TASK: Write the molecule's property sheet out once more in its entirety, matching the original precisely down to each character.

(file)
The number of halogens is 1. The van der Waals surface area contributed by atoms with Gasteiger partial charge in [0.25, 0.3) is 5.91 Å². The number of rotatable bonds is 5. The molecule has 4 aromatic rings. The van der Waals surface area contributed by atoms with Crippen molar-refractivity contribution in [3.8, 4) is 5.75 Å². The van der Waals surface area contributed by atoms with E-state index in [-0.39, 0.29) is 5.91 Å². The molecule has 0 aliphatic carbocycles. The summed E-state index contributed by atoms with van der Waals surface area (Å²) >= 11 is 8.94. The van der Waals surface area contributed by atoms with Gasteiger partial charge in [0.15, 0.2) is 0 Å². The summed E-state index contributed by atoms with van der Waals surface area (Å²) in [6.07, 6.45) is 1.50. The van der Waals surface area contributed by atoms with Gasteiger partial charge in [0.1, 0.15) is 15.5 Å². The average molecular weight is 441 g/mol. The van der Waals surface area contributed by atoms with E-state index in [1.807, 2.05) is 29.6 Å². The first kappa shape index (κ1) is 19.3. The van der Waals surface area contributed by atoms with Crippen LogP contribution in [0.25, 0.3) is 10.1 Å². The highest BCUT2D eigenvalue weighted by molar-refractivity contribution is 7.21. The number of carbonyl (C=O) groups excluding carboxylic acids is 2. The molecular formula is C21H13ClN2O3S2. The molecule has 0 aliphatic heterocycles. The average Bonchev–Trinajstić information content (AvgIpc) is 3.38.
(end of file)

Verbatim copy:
The number of halogens is 1. The van der Waals surface area contributed by atoms with Gasteiger partial charge in [0.25, 0.3) is 5.91 Å². The number of rotatable bonds is 5. The molecule has 4 aromatic rings. The van der Waals surface area contributed by atoms with Crippen molar-refractivity contribution in [3.8, 4) is 5.75 Å². The van der Waals surface area contributed by atoms with E-state index in [-0.39, 0.29) is 5.91 Å². The molecule has 0 aliphatic carbocycles. The summed E-state index contributed by atoms with van der Waals surface area (Å²) >= 11 is 8.94. The van der Waals surface area contributed by atoms with Gasteiger partial charge in [0.15, 0.2) is 0 Å². The summed E-state index contributed by atoms with van der Waals surface area (Å²) in [6.07, 6.45) is 1.50. The van der Waals surface area contributed by atoms with Gasteiger partial charge in [0.1, 0.15) is 15.5 Å². The average molecular weight is 441 g/mol. The van der Waals surface area contributed by atoms with E-state index in [1.807, 2.05) is 29.6 Å². The first kappa shape index (κ1) is 19.3. The van der Waals surface area contributed by atoms with Crippen LogP contribution in [0.25, 0.3) is 10.1 Å². The highest BCUT2D eigenvalue weighted by molar-refractivity contribution is 7.21. The number of carbonyl (C=O) groups excluding carboxylic acids is 2. The molecular formula is C21H13ClN2O3S2. The molecule has 0 aliphatic heterocycles. The average Bonchev–Trinajstić information content (AvgIpc) is 3.38.